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Your gold jewellery could be going carbon neutral

Your gold jewellery could be going carbon neutral
By Rachel Graham
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The weight of CO2 produced when mining gold is pretty scary, but the industry is committed to making a change.


The environmental cost of buying a piece of gold jewellery increased last year, according to a new report released by the World Gold Council this week.

Each tonne of gold produced last year was responsible for 32,689 tonnes of carbon dioxide released into the atmosphere, it found. That compares to 29,128 tonnes of CO2 emissions per tonne of gold in 2017.

Each tonne of gold resulted in more than 30,000 tonnes of CO2 last year

That figure factors in greenhouse gas emissions from the organisations producing gold, such as vehicles, furnaces, chemical processes used to extract gold as well as emissions at power plants generating electricity used by the companies producing end product. It doesn’t include emissions from transport of the finished product or those emitted from the use of products sold.

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However, the gold industry is not immune to market pressures, which are seeing buyers become increasingly environmentally and socially conscious, said Dr Ben Caldecott, director of the Oxford Sustainable Finance Programme and associate professor at the University of Oxford.

“From the very largest institutional investors to the smallest millennial retail savers, increasingly want their holdings across different asset classes to have smaller environmental footprints,” he said.

“The primary focus has been on climate change, but this growing societal demand extends to other environmental challenges including habitat destruction, biodiversity loss, air quality and water stress, among others.”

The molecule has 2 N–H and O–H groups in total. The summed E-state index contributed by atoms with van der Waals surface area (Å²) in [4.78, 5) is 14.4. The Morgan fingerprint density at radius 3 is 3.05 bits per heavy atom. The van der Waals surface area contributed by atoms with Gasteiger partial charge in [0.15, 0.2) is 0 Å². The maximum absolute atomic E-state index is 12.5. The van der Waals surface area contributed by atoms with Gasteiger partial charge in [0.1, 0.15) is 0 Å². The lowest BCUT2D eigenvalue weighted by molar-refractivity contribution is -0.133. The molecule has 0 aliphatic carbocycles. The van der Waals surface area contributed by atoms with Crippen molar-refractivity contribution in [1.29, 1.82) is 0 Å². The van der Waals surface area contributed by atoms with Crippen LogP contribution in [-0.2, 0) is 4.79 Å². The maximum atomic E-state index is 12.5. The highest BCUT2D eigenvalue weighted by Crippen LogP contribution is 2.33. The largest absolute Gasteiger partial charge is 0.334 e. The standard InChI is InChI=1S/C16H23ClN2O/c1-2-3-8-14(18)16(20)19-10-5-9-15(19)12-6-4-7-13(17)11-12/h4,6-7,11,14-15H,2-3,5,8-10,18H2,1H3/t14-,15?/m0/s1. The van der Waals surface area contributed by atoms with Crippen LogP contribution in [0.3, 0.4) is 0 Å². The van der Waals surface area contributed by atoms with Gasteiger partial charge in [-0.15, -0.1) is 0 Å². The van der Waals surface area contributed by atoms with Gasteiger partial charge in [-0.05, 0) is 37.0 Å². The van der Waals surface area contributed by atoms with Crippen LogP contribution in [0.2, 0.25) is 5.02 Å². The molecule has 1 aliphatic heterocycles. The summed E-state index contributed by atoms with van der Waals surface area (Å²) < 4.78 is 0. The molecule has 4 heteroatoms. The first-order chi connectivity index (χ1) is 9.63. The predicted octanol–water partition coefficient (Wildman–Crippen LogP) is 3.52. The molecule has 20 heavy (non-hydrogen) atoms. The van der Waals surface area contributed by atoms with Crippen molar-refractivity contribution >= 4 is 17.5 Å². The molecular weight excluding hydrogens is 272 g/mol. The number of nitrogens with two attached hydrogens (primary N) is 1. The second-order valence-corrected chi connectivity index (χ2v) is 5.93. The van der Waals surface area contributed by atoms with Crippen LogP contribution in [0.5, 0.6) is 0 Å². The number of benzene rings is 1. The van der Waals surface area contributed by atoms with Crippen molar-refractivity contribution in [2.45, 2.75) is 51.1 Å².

Everyone from conglomerates to millennial consumers are demanding more sustainability from their gold

These objectives have prompted the World Gold Council to urge its members to consider going carbon neutral sooner rather than later.

But how can gold reduce its emissions?

With golf mining the most carbon-heavy part of the supply chain, the WGC says it could be easy to decarbonise simply by switching to readily available technologies, like drones to monitor sites, energy efficient lighting and using advanced management strategies to plan for energy consumption and reduce reliance on backup diesel generators.

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It also suggests looking into investing in renewable electricity sources like solar, wind and hydro power to drive down emissions, either from the grid or erecting their own generation sites nearby to plants. Longer term changes the industry would need to achieve net zero emissions would include replacing gas-guzzling diesel vehicles with electric models to use in production and to transport the finished gold products.

Meanwhile, the final 5% of carbon emissions created in gold production come from chemical reactions used in the manufacture of commercial gold. There is no easy way to cut out these processes, so the WGC recommends its members consider taking part in offsetting projects like planting trees in order to keep within emissions targets.

The World Gold Council suggests planting trees to offset any emissions companies can't prevent
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